Effective Planning: Conquering your own bias

I’ve often thought life must have been much simpler as a cave man living 100,000 years ago. People needed food, warmth and shelter to survive and the idea of a spreadsheet would have seemed an alien concept. In the modern era, however, we have things called jobs, and a seemingly endless list of stimuli that can be either beneficial to those jobs, or a hindrance.

As a media planner, something that comes under the ‘hindrance’ heading are biases, both internal and external. This topic is one that truly fascinates me, and I have followed the endless debate about bias over the years as they change, grow and appear or disappear according to external forces. It would be an impossible task to analyse the impact of the full spectrum of stimuli, but here I hope you will humour me as I examine a few key elements I believe are worth exploring.

Most obviously, we face a natural bias towards those media channels with which we’re most familiar, or those we have historically seen to be the most effective within our individual experiences. In the same way we play to our strengths, we place more emphasis on what we know best, with the likely outcome being media strategies that aren’t best placed to deliver against brand objectives. Examples of this are hard to come by as they tend not to be listed for awards (unsurprisingly), however it flags the importance of a diverse skillset within teams to fill the gaps of others and ensure activation isn’t limited by our own lack of expertise.

Moreover, prevailing industry thought that comes to be taken as common knowledge can be a dangerous pitfall in the struggle for channel agnostic planning. It’s very easy for pre-conceived notions to become embedded in our psyche to the extent that we take it as gospel and don’t question it, or instead build upon it rather than rebuild. However, just because something has worked historically doesn’t guarantee its future success. Breakthroughs are made in physics by developing a theory and then trying to disprove it, and by having a similar willingness to question and discard our own industry thought (and indeed our own theories) we can add more value to our clients through the creation of more robust strategy.

The phrase “There are three kinds of lies: Lies, damned lies, and statistics” is often used to describe the persuasive power of numbers and highlights another pitfall of our internal biases. Often, we’ve decided the best solution to a problem long before any empirical evidence comes our way. It’s unsurprising then, that we reverse cause and effect in a search for insights to back up said beliefs, before then presenting them in a way that suggests we’ve come to a decision off the back of that evidence and not vice versa. This may be a much more efficient way to plan as there’s no room for a potential spanner in the works, but it’s certainly not more effective. There’s no denying experience and common sense are both key ingredients in the recipe for successful planning, but there’s no substitute for data in building robust strategy.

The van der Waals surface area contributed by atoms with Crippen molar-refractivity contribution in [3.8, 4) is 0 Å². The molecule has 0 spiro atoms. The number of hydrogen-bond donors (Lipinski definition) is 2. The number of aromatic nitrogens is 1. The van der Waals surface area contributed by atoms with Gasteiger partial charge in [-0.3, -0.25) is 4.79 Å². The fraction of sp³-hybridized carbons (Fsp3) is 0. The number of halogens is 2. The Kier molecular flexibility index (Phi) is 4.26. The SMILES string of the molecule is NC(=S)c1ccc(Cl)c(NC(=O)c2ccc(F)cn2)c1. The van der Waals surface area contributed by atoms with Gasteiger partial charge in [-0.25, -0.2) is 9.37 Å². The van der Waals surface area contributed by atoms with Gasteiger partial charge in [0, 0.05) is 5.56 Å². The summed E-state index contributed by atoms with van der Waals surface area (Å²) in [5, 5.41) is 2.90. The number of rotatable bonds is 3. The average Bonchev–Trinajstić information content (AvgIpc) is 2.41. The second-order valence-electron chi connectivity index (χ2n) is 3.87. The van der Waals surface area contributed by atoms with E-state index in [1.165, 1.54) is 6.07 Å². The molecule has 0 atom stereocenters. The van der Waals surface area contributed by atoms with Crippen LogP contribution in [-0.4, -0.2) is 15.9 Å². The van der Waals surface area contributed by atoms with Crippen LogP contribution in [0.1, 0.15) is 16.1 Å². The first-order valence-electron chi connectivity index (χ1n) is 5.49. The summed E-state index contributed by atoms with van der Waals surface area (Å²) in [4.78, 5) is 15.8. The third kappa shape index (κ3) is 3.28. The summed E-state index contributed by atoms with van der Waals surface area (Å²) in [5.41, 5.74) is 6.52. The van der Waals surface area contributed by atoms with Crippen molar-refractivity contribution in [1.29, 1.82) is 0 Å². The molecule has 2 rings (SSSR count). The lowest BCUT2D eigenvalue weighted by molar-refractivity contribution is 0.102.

Taking a more wide-lens view, there’s a big question to be asked within the media industry around the role of owned, earned and shared media. The current heavy emphasis on paid media owes a lot to its ability to be measured against hard KPIs, which in an industry increasingly answerable to short-term, bottom line metrics has meant media that contributes to the long-term development of a brand takes a backseat.

In its most damaging form, this can result in brands and agencies driving ever further down the efficiencies road at the expense of owned, earned and shared advertising, blinkered by an all-consuming push to achieve the highest ROI possible. In the moment, optimising in this way can look like an attractive proposition as hard metrics are the most tangible sign of success we have. Taking a step back however, it’s clear this can sometimes mean the role of other media channels contributing to softer brand metrics is neglected, leaving brands with a larger job to do than before to revive their brand awareness and image. It’s our job as planners to educate brands against this.

Something more subtle is a behaviour discussed in Helena Morrisey’s ‘A good time to be a girl’ called ‘groupthink’. This is the idea that groups of people who share the same culture, beliefs and social circles are more likely not only to back each other’s opinions but also to disregard others, believing in the strength of their collective and agreeable mindset. Notably, it can have the effect of perpetuating the same thought and work processes, leaving little room for diversity of thought. In 1986 the space shuttle Challenger broke up within minutes of taking off, killing the seven crew members. Engineers who voiced their concerns about the unusually cold conditions were ignored by NASA managers, confident in their group belief that this wasn’t a serious issue.

As a business case, there isn’t one much stronger for making diversity and inclusion central to your business model. Just as diversifying your business’s products and services can help to safeguard against business decline, diversity in a workforce can help safeguard against stagnation and promote growth through the introduction of new, fresh thinking.

Our role as media planners is to build strategy that delivers against our clients’ brand objectives as effectively as possible. To do that requires a conscious understanding not only of our own personal biases, but also the biases within the industry and our working environment. A lot of the time there’s no easy catch-all we can use to define what’s good stimulus and what’s bad stimulus, but a good starting point would seem to me to be the desire to find what’s useful and what isn’t, and that all starts with asking the right questions.

By Jonny Harrie, Business Manager